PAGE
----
Health care economic analyses and value-based medicine

Surv Ophthalmol. Mar-Apr 2003;48(2):204-23. doi: 10.1016/s0039-6257(02)00457-5.

Abstract

Health care economic analyses are becoming increasingly important in the evaluation of health care interventions, including many within ophthalmology. Encompassed with the realm of health care economic studies are cost-benefit analysis, cost-effectiveness analysis, cost-minimization analysis, and cost-utility analysis. Cost-utility analysis is the most sophisticated form of economic analysis and typically incorporates utility values. Utility values measure the preference for a health state and range from 0.0 (death) to 1.0 (perfect health). When the change in utility measures conferred by a health care intervention is multiplied by the duration of the benefit, the number of quality-adjusted life-years (QALYs) gained from the intervention is ascertained. This methodology incorporates both the improvement in quality of life and/or length of life, or the value, occurring as a result of the intervention. This improvement in value can then be amalgamated with discounted costs to yield expenditures per quality-adjusted life-year ($/QALY) gained. $/QALY gained is a measure that allows a comparison of the patient-perceived value of virtually all health care interventions for the dollars expended. A review of the literature on health care economic analyses, with particular emphasis on cost-utility analysis, is included in the present review. It is anticipated that cost-utility analysis will play a major role in health care within the coming decade.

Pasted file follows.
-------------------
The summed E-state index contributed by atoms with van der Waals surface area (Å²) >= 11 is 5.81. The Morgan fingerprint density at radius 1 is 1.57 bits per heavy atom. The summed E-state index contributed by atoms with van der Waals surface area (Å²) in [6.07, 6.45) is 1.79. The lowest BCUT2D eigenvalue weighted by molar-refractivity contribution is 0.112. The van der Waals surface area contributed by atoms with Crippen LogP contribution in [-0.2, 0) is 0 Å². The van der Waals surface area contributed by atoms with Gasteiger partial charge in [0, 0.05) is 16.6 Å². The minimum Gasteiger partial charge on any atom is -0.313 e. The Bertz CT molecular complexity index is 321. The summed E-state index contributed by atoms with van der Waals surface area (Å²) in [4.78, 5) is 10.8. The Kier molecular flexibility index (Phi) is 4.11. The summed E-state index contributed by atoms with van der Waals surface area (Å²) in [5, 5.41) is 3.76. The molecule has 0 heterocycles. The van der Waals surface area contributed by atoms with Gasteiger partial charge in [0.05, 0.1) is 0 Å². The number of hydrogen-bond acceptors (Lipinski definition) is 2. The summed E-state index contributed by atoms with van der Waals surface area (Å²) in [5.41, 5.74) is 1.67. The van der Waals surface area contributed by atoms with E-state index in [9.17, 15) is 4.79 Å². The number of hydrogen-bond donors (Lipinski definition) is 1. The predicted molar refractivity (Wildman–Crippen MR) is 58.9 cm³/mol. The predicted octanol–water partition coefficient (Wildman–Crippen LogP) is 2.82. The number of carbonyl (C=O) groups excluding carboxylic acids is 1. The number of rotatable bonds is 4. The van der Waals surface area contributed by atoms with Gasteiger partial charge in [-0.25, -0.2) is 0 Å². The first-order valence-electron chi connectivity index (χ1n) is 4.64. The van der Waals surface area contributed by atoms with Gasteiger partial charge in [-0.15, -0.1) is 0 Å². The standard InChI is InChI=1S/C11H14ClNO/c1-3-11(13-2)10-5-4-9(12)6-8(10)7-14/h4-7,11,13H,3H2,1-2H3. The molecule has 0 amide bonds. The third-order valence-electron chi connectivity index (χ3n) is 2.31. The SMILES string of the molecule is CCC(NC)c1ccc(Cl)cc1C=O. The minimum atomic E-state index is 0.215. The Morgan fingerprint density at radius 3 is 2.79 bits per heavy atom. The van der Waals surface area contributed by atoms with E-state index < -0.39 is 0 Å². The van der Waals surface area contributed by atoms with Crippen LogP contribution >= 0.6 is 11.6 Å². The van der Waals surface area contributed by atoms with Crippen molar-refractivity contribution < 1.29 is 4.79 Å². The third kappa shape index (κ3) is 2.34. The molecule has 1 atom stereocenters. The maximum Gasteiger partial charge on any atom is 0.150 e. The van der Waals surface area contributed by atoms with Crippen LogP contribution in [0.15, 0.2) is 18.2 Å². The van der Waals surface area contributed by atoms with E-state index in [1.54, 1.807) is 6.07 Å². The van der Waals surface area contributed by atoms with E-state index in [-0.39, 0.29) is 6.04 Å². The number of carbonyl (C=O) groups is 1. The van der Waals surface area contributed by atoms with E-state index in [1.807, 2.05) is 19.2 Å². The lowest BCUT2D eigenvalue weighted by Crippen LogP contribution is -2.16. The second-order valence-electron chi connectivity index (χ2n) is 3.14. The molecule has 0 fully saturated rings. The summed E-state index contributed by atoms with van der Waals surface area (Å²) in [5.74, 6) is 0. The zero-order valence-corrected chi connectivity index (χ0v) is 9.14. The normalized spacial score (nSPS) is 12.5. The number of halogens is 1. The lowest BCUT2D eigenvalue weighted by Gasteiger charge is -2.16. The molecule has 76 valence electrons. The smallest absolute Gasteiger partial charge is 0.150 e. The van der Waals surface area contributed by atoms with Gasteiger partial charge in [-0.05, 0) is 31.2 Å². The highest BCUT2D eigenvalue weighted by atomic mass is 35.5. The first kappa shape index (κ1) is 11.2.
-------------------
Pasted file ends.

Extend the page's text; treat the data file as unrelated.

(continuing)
Publication types

  • Research Support, Non-U.S. Gov't
  • Review

MeSH terms

  • Cost of Illness*
  • Cost-Benefit Analysis / economics*
  • Delivery of Health Care / economics*
  • Health Care Costs / statistics & numerical data*
  • Health Care Rationing / economics
  • Humans
  • Longevity
  • Models, Economic
  • Ophthalmology / economics*
  • Quality of Life
  • Quality-Adjusted Life Years